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So you’re saying you hit rails on a snowboard without snow for world peace.

You bet [laughs], in some way. I’m not perfect, but I’ve really become inspired to take charge of my dreams and create big visions and projects to inspire other people.

No one is doing it a) because they don’t want to, or b) because they probably can’t. Do you ever trip on the fact that you can snowboard only a handful of times a year, yet still crush people at contests who ride more than 200 days?

There’s a reason why that happens, and that’s because of my mentality and my mind state. I have a very specific process that I go through. I have a trainer to help me with mixed martial arts, yoga, and visualizing me winning the contest. I’m pretty heavily invested in those contests, so I have to show up to win. You have to visualize and see it happening before it can.

I agree with that. But if I visualize for years that I’m going to win the Olympic 100 metre sprint and believe it, that doesn’t mean I’m going to win the Olympic 100 metre. You can’t deny that you have physical talents on a snowboard.

Well thank you, I would partially agree. There’s also a process that I use there: you can actually slow down your relative experience of time while experiencing anything by placing conscious thought points or moments of awareness. What that really means is… the only difference between a photograph and a motion picture is that a photo is one frame, whereas a motion picture is 24 frames played in succession.

"Like, I was out of town working, and she had a freak out after my second kid was born—who I’ve only met three of four times—and I came back and they had packed everything into a U-Haul. They stiff-armed me and drove away. It’s been a wild ride.”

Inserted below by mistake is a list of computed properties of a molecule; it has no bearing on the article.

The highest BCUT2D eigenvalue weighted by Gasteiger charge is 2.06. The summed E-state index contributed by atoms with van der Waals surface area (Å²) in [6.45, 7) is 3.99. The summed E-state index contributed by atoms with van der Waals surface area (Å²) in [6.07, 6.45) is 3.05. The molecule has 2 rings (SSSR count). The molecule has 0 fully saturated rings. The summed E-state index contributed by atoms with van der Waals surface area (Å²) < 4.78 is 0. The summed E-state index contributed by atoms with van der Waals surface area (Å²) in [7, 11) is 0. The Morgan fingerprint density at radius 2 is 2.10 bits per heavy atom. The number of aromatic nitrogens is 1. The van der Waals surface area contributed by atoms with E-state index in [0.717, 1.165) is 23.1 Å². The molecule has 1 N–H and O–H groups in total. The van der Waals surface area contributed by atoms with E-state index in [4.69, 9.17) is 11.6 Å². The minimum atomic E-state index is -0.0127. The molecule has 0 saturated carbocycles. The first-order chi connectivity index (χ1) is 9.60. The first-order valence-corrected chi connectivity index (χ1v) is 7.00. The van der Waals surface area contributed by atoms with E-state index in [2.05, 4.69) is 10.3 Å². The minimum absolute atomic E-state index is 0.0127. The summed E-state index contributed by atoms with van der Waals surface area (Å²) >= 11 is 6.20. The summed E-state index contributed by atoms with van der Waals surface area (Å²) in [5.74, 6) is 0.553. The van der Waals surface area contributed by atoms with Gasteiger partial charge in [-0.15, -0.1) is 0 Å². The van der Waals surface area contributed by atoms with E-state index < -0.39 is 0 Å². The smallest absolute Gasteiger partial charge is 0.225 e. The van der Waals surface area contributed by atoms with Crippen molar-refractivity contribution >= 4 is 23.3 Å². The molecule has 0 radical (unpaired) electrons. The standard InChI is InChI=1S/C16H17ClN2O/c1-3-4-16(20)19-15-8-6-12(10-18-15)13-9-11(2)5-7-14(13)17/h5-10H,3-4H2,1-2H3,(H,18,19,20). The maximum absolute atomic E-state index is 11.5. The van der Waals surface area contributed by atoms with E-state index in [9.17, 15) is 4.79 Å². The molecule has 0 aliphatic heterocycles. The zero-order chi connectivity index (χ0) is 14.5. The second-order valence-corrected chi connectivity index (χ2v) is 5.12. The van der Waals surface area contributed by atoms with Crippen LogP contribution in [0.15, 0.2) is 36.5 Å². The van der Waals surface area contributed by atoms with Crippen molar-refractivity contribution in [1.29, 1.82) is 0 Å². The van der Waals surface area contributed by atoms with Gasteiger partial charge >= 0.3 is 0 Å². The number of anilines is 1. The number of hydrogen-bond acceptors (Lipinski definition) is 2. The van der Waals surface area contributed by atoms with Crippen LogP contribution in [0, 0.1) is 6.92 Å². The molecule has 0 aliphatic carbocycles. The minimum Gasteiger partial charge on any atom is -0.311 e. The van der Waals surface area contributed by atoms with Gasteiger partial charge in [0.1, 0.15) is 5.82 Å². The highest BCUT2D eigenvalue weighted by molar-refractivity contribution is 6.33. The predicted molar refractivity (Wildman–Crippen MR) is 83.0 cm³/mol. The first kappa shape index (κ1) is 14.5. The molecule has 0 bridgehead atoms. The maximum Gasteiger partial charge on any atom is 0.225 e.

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Most people experience a trick as a picture: super quick, they barely remember it. The more moments of awareness you can have in the process of doing the trick, your perception of time will be much slower. For me, if I’m gonna try, say, a Frontside 270 Switch Frontboard to Pretzel Out, which requires directional rotation change, it might look different to me than anyone else. I’m going to have an awareness of breathing in and out and relaxing, how many breaths elapse while on the rail, and being totally conscious of breaking down the trick step-by-step intuitively to make sure I’ve got it mapped out correctly. When you look at that whole thought process, and the perceptive ability to be aware of multiple thought processes simultaneously, it allows me to do technical tricks people might not have seen before. Once I’ve broken it down with my process, I have assurance 100 per cent to know and believe that I can do it. Which really relates to something else I’m passionate about: mentorship in snowboarding. A more martial arts-related way to transfer the idea of knowledge, how one can choose to consciously take a path of progression and map out strategies to make sure they achieve their goals.

So how many times have you done acid?

Uhmm, I don’t know. I’ve done it so many times I literally can’t give you a solid answer on that. I’ve found that LSD or other conscious-extending drugs/medicines have such a different effect with certain doses. Last year I micro-dosed for a competition and it was all positive, I got 2nd place.

But, did you visualize winning? Or getting 2nd place?

Last year I think I won money at 10 out of 12 contests… I think I won money eight in a row. Things happen during the process, like you might go against your intuition due to fear or something else, and you might shift into a parallel reality where you get a lower placing. I still haven’t followed my process perfectly yet. I see that as a direct correlation to the personal growth I’m going through right now, so I have patience for next year that it all comes together and I’m sure it’ll lead me to the top of the podium.

I’m sure it’ll happen, too, but you’re leaving out a massive factor from this equation: it’s a competition, and it’s not always about you. There are other people that might be having a better day, or just land more shit.

I also have a process to get inside people's’ heads. I make eye contact with everyone when I meet them, and do yoga, and lots of other things to psyche them out. A lot of the stuff is pretty lame, but it’s what I need to do to win. I don’t get to snowboard nearly as much as the other guys, so I have to adapt and maybe do that extra bit.

Okay. Any shout-outs?

Nitro, Jablonski Marketing, Rockchild, yellowblue Eco Tech, Sandbox, Real Time business consulting, One Dollar One Movement (ODOM).